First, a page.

This week, Massachusetts began Phase 2 of the state’s COVID-19 vaccine rollout plan, making roughly 450,000 Massachusetts residents age 75 and older eligible for vaccination.
But the process has been plagued with difficulties nationwide, from distribution to appointment signups. Massachusetts currently ranks 34th nationally in per-capita vaccinations, according to a report from the Centers for Disease Control and Prevention released on Tuesday.
Dr. Andrew Arenstein, Chief Physician Executive at Baystate Health, leads the COVID-19 response at western Mass’s largest health network. Dr. Arenstein joins Connecting Point to share what citizens need to know about the state’s vaccine rollout process.
Read the full transcript
Zydalis Bauer, Connecting Point: This week, Massachusetts began the second phase of its COVID-19 vaccination rollout, with roughly four hundred and fifty thousand residents ages 75 and older now eligible to receive a vaccination.
But, the vaccination process has been plagued with difficulties nationwide, including here in Massachusetts, which ranks thirty fourth nationally in per capita vaccinations, as reported on Tuesday by the Centers for Disease Control and Prevention.
To find out what you need to know about the state’s vaccination rollout, I spoke with Dr. Andrew Artenstein, the Chief Physician Executive and incident commander for COVID-19 at Baystate Health.
Dr. Andrew Artenstein, Baystate Health COVID-19 Incident Commander: We are into early phase two of three phases. Now, recall phase one was — had to do largely with health care workers. And that’s broadly defined people in the general field of health care, as well as residents and staff of various long term care facilities and various types of nursing homes and assisted living facilities.
That was phase one. There are still people getting vaccinated under phase one, but we’ve moved on to phase two. And the first, early stage of phase two started with those adults seventy five years and older. So, it was really an age based criteria. And that started on February 1st.
Zydalis Bauer: It will be about a year in March since we were first advised to quarantine, practice social distancing. And here we are a year later already distributing vaccines. This rapid pace is unlike any other. How was this vaccine able to be created and released so quickly?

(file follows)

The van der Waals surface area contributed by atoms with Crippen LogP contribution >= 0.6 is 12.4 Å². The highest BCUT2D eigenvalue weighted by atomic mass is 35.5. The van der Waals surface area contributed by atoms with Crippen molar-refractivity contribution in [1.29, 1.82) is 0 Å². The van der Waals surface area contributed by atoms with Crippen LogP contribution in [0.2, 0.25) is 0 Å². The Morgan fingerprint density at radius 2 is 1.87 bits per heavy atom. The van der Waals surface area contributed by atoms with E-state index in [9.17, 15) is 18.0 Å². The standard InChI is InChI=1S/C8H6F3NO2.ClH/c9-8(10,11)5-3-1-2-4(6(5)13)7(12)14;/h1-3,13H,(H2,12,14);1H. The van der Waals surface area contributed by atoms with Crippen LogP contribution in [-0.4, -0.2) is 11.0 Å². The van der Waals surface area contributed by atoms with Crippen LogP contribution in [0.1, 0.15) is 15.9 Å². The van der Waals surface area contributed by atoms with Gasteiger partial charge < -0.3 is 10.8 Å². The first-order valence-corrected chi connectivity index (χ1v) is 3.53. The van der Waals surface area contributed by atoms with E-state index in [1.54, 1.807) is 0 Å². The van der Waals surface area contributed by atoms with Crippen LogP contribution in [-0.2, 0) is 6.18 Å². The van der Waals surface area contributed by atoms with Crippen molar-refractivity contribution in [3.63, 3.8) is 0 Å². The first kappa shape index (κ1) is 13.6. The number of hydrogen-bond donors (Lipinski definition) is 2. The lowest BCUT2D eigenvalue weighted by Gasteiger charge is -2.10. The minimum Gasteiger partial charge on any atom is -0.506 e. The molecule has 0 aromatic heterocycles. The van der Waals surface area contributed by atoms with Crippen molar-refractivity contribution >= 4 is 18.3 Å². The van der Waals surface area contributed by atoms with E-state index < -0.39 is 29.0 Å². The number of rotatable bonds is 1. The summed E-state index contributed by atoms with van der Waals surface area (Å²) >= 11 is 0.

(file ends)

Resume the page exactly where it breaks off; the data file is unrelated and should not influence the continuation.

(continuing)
Dr. Andrew Artenstein: There was investigation more than 15 years ago. In 2003 and 2004, there was an outbreak and epidemic, as you recall, of SARS, Severe Acute Respiratory Syndrome, which is a genetically related virus to the virus that causes COVID-19. It was new at the time, 15 plus years ago, and a lot of work was done at that point, scientifically, to develop a vaccine.
Now, that infection sort of disappeared from the face of the earth. But other coronaviruses have since appeared and this is one of them. And so we had the scientific community had some understanding of the virus. They’re genetically related. So, some of the basic work had already been done.
Additionally, we’ve had 40 years of dealing with HIV. Now, HIV is a completely unrelated virus, completely unrelated disease. But, the science that has moved forward related to the study of HIV has helped other fields of science as well. So, that’s how.
The other two things that have helped is there has been a worldwide focus on COVID over the last year. What’s happened is scientists from around the world have turned their attention and focus their attention on this one infection and this one disease, which has resulted in some spectacular advances.
And then finally, governments and organizations have poured funding, dollars into the scientific study of this infection, including pharmaceutical companies. And that has really helped propel science forward fast to get us to the point where we now have this achievement.
Zydalis Bauer: And speaking of science, this vaccine is an mRNA vaccine. Can you talk about the science behind this inoculation and how it’s different from the traditional vaccine that we’re used to?